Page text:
Community Development, Community Engagement, Poverty

What does community development mean for Edmonton?

Elsewhere on our website, you will find this definition:

Community development islocal action that creates economic opportunities and enhances the social and environmental conditions in communities. It understands that sustainable development requires an integrated approach to complex community problems. Strategic priorities include structural economic change, local ownership of resources, social development, environmental stewardship, labour market development, and access to capital. CED encourages people to take charge of their future through systematic renewal that is conceived and directed locally (Source: The Canadian Community Economic Development Network).

Typically, non-profit organizations – whether social service, arts and culture, or housing groups – are not in the business of community economic development or neighbourhood revitalization. Their services and capital development initiatives may offer some benefits to the residents in which their services and developments are situated, but the ECDC was formed because its purpose is solely focused on renewing and strengthening neighbourhoods that have a high incidence of low income workers, unemployed and often under-skilled workers, aging and unsafe housing, as well as higher rates of poverty than other Edmonton neighbourhoods.

These communities are often labeled as “distressed,” “impoverished,” “distressed” or even “undesirable” areas of town. We have used some of these terms ourselves in our descriptions of the neighbourhoods we are committed to work with.  The challenge in using these words is that a picture is painted that appears to suggest that not much good goes on in these neighbourhoods or are seen as neighbourhoods that offer the prospect for development that overpowers these “negative” characteristics and in the process leads to gentrification that displaces those currently living in these communities.

The ECDC is interested in community development initiatives that improve the lives of residents and the conditions in which they live. If the work we do with community and community partners increases incomes and the choices people have in terms of where they choose to live, whether within or beyond their current neighbourhood, we suggest this is a desirable benefit over displacing residents by simply making these areas of town more attractive to the affluent who live elsewhere.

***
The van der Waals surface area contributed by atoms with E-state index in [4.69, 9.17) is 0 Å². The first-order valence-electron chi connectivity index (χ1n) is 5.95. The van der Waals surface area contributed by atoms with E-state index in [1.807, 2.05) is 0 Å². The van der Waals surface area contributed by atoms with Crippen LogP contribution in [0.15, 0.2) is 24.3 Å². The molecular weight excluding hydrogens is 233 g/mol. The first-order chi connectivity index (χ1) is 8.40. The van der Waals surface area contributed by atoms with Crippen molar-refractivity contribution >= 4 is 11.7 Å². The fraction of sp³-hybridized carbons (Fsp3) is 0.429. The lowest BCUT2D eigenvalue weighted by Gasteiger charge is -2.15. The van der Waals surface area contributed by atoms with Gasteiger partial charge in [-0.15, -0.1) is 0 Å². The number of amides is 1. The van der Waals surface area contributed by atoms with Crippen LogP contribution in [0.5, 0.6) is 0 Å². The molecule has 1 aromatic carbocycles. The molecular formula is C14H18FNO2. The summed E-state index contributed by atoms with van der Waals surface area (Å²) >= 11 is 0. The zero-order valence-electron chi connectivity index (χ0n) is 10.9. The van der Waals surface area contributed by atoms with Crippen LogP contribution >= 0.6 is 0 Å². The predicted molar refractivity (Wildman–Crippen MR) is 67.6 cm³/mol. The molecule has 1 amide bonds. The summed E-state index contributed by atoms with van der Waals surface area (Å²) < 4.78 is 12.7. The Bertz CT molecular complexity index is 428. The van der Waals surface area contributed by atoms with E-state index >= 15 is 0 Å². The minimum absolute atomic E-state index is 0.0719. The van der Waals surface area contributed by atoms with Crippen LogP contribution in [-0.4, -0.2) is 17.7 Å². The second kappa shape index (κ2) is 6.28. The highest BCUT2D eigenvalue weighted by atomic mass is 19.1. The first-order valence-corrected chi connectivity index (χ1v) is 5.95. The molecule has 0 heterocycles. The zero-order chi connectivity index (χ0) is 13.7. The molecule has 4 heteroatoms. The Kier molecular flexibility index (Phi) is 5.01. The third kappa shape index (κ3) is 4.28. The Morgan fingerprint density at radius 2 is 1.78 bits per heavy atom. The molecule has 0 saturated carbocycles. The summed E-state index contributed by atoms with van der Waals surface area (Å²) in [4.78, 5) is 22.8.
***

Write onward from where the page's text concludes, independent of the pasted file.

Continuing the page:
As the Executive Director of the ECDC, my mandate includes focusing on the following:

  • Combating low income and poverty’s many effects using a community economic approach through the commercial or mix-use development that allows for increased local business development, increased jobs for residents, and developing the types and range of affordable housing that benefits current residents or other low income individuals and families from across Edmonton looking for a better life than they are living currently.
  • Engaging  with community residents and stakeholders in authentic and optimally inclusive ways to ensure that the developments undertaken are connected to the aspirations and needs of residents.
  • Partnering with community groups, associations, local entrepreneurs, non-profit groups, funders, and others to create sustainable development.

Simply put, our niche is working on creating resident and neighbourhood focused impacts and benefits that are not being addressed by other organizations.  This is important and well-needed when considering the following:

  • Non-profits are, as mentioned above, typically not in the business of Community Economic Development or neighbourhood revitalization. They are focused on serving their clients first and foremost, not an entire neighbourhood.
  • For-profits typically do not locate their businesses in low income areas unless such a location is easily accessible to the larger population.
  • Local community (voluntary) organizations  may lack the mandate, not to mention the skills and access to financing required to develop properties that are focused on the aspirations and needs of the neighbourhoods the ECDC will be working with.
  • BRZ’s are, generally speaking, focused on existing business promotion more so than new business development and the capital development required.
  • Revitalization efforts are much more likely to emphasize streetscape improvements than they are interested in or able to lead or finance large scale efforts that revitalized housing stock or that create living wage jobs.

Clearly, the ECDC recognizes the need for the organizations described above and we know that to deliver on our mandate we will partner with many of them, looking for ways to add value to one another’s work and impacts.

I do realize that some neighbourhoods have issues with how many social service agencies and how many social housing projects exist in their area –  typically far more than the city norm for other areas of town. Tensions exist among the various players who actually need to come together to benefit the communities in which they operate. I am hoping the ECDC can be helpful in bringing groups together to find win-wins for all involved.

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